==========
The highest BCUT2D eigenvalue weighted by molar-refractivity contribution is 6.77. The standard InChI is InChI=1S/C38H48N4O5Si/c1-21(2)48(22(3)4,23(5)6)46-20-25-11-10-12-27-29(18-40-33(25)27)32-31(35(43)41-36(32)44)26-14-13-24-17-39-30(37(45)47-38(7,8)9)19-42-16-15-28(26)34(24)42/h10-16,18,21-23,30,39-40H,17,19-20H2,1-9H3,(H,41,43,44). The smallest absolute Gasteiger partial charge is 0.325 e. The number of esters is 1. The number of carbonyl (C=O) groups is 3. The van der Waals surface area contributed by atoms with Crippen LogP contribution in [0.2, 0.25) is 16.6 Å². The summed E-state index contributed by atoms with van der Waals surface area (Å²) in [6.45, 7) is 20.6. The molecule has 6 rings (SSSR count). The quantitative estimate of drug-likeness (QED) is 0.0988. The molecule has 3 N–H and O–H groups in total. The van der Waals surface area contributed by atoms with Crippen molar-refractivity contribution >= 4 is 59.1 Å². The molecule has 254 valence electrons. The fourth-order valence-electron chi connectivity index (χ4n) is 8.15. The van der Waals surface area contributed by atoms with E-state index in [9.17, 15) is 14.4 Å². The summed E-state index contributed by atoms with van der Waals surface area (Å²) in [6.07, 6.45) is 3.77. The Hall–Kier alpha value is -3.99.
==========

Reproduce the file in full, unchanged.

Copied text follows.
The highest BCUT2D eigenvalue weighted by molar-refractivity contribution is 6.77. The standard InChI is InChI=1S/C38H48N4O5Si/c1-21(2)48(22(3)4,23(5)6)46-20-25-11-10-12-27-29(18-40-33(25)27)32-31(35(43)41-36(32)44)26-14-13-24-17-39-30(37(45)47-38(7,8)9)19-42-16-15-28(26)34(24)42/h10-16,18,21-23,30,39-40H,17,19-20H2,1-9H3,(H,41,43,44). The smallest absolute Gasteiger partial charge is 0.325 e. The number of esters is 1. The number of carbonyl (C=O) groups is 3. The van der Waals surface area contributed by atoms with Crippen LogP contribution in [0.2, 0.25) is 16.6 Å². The summed E-state index contributed by atoms with van der Waals surface area (Å²) in [6.45, 7) is 20.6. The molecule has 6 rings (SSSR count). The quantitative estimate of drug-likeness (QED) is 0.0988. The molecule has 3 N–H and O–H groups in total. The van der Waals surface area contributed by atoms with Crippen molar-refractivity contribution >= 4 is 59.1 Å². The molecule has 254 valence electrons. The fourth-order valence-electron chi connectivity index (χ4n) is 8.15. The van der Waals surface area contributed by atoms with E-state index in [9.17, 15) is 14.4 Å². The summed E-state index contributed by atoms with van der Waals surface area (Å²) in [6.07, 6.45) is 3.77. The Hall–Kier alpha value is -3.99.